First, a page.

Research Article: Mapping the Risk of Anaemia in Preschool-Age Children: The Contribution of Malnutrition, Malaria, and Helminth Infections in West Africa

Date Published: June 7, 2011

Publisher: Public Library of Science

Author(s): Ricardo J. Soares Magalhães, Archie C. A. Clements, Abdisalan M. Noor

Abstract: Ricardo Soares Magalhães and colleagues used national cross-sectional household-based demographic health surveys to map the distribution of anemia risk in preschool children in Burkina Faso, Ghana, and Mali.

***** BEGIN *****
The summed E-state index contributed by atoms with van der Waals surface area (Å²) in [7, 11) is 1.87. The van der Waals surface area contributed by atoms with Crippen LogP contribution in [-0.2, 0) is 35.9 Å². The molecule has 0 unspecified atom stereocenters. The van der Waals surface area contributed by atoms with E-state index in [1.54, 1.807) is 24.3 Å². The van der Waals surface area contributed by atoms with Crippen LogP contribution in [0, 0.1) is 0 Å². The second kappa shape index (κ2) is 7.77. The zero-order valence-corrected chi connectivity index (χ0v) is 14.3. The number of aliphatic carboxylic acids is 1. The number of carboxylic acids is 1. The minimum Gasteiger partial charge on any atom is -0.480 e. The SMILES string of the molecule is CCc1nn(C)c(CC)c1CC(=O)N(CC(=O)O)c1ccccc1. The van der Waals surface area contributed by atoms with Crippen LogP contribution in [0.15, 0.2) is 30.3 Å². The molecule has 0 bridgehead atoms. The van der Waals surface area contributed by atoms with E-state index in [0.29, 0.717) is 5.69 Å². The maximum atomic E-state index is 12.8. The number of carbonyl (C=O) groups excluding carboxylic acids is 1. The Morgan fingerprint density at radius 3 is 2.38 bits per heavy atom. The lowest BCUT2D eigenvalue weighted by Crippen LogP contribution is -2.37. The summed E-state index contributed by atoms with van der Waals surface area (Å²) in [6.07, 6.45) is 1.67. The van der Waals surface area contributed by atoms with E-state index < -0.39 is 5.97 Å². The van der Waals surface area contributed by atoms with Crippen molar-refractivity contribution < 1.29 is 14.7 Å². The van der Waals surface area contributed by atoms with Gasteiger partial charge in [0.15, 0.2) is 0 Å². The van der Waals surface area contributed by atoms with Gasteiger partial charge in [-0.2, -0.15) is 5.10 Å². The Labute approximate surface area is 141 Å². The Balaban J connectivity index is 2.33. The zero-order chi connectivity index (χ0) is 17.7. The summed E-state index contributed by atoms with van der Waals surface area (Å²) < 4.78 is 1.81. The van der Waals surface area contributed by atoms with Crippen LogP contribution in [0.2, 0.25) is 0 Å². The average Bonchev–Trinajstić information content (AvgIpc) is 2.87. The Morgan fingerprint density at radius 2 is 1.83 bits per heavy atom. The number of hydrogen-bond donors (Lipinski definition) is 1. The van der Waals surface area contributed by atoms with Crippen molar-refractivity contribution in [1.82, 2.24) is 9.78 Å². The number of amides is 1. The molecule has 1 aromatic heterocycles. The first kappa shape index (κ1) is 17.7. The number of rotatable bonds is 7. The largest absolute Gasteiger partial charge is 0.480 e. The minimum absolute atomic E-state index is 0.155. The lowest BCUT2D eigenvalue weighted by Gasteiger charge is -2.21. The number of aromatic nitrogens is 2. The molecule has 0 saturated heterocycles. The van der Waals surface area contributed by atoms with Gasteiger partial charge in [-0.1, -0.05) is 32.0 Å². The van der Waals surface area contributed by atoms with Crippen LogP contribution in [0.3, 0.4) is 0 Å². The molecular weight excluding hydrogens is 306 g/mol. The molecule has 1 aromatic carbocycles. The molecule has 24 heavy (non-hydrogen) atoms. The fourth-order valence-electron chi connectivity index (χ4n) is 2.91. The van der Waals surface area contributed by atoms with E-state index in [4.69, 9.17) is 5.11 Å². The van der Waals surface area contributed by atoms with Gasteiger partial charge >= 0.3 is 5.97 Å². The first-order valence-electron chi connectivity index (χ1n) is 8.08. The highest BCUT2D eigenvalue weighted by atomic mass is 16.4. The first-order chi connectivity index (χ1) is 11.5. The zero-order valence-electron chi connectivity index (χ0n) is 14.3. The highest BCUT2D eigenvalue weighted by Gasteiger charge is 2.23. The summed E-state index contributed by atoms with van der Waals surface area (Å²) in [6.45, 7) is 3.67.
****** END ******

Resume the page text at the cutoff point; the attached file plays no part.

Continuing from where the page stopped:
Partial Text: The most up-to-date global estimates of childhood anaemia indicate that 293.1 million children aged <5 y are anaemic worldwide, and 28.5% of those are located in sub-Saharan Africa (SSA) [1]. Childhood anaemia is considered a severe public health problem in SSA, reaching 67% prevalence, or 83.5 million children, in the region [1]. Anaemia in infancy and childhood is associated with reduced cognitive development [2], growth [3], immune function [4], and survival. This study presents new cartographic resources that shed new light on the ranking of anaemia prevalence and anaemia severity within the countries studied by depicting important sub-national geographical heterogeneities, representing an added value over and above what could be achieved directly from national-level summary statistics of the DHS data alone. The approach addresses important operational constraints for anaemia control in the African continent, and the resulting maps could provide the next step needed for efficient and effective anaemia control in preschool children in the following ways. First, they could be used by national programme managers as decision-support tools for targeting the delivery of ancillary micronutrient supplementation and fortified food, with the aim of reducing iron-deficiency anaemia. Second, empirical maps of anaemia in this age group would allow the identification of subgroups where the secondary effects of micronutrient supplementation could be minimised. For example, the main concern about iron supplementation is the fact that it has been linked to increased severity of infectious disease in the presence of malaria and/or undernutrition in preschool children [24]. Finally, anaemia maps would allow the monitoring and evaluation of the impact of anaemia control programmes and, in the case of severe anaemia, planning resource allocation to combat life-threatening anaemia [37]. Source: http://doi.org/10.1371/journal.pmed.1000438

 

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